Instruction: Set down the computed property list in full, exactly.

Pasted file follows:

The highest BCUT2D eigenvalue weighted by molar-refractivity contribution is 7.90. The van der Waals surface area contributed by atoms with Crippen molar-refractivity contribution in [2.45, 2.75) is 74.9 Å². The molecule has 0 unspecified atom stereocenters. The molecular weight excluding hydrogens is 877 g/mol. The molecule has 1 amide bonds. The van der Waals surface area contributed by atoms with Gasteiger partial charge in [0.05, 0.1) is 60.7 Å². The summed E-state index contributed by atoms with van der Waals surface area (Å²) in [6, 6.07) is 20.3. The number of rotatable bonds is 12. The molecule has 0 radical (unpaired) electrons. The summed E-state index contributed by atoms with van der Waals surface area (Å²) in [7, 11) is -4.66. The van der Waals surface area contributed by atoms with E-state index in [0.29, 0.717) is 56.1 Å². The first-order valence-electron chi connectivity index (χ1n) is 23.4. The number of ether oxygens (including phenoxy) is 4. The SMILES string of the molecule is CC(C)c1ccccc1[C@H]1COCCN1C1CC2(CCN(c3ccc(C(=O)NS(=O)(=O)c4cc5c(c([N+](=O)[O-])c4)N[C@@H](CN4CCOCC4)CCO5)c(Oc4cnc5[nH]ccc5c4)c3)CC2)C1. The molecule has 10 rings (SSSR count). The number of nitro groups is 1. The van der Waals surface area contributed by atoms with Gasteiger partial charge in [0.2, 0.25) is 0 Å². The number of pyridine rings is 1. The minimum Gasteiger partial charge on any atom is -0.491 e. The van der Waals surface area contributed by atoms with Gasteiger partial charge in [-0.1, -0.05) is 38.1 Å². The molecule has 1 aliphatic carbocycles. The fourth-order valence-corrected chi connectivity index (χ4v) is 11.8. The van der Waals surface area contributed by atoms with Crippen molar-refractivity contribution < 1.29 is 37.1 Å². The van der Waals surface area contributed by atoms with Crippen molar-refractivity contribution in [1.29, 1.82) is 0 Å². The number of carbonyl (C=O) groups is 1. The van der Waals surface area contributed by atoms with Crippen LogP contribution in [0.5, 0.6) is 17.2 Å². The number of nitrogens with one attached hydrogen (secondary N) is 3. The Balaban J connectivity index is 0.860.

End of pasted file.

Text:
The highest BCUT2D eigenvalue weighted by molar-refractivity contribution is 7.90. The van der Waals surface area contributed by atoms with Crippen molar-refractivity contribution in [2.45, 2.75) is 74.9 Å². The molecule has 0 unspecified atom stereocenters. The molecular weight excluding hydrogens is 877 g/mol. The molecule has 1 amide bonds. The van der Waals surface area contributed by atoms with Gasteiger partial charge in [0.05, 0.1) is 60.7 Å². The summed E-state index contributed by atoms with van der Waals surface area (Å²) in [6, 6.07) is 20.3. The number of rotatable bonds is 12. The molecule has 0 radical (unpaired) electrons. The summed E-state index contributed by atoms with van der Waals surface area (Å²) in [7, 11) is -4.66. The van der Waals surface area contributed by atoms with E-state index in [0.29, 0.717) is 56.1 Å². The first-order valence-electron chi connectivity index (χ1n) is 23.4. The number of ether oxygens (including phenoxy) is 4. The SMILES string of the molecule is CC(C)c1ccccc1[C@H]1COCCN1C1CC2(CCN(c3ccc(C(=O)NS(=O)(=O)c4cc5c(c([N+](=O)[O-])c4)N[C@@H](CN4CCOCC4)CCO5)c(Oc4cnc5[nH]ccc5c4)c3)CC2)C1. The molecule has 10 rings (SSSR count). The number of nitro groups is 1. The van der Waals surface area contributed by atoms with Gasteiger partial charge in [0.2, 0.25) is 0 Å². The number of pyridine rings is 1. The minimum Gasteiger partial charge on any atom is -0.491 e. The van der Waals surface area contributed by atoms with Gasteiger partial charge in [-0.1, -0.05) is 38.1 Å². The molecule has 1 aliphatic carbocycles. The fourth-order valence-corrected chi connectivity index (χ4v) is 11.8. The van der Waals surface area contributed by atoms with Crippen molar-refractivity contribution < 1.29 is 37.1 Å². The van der Waals surface area contributed by atoms with Crippen molar-refractivity contribution in [1.29, 1.82) is 0 Å². The number of carbonyl (C=O) groups is 1. The van der Waals surface area contributed by atoms with Crippen LogP contribution in [0.5, 0.6) is 17.2 Å². The number of nitrogens with one attached hydrogen (secondary N) is 3. The Balaban J connectivity index is 0.860.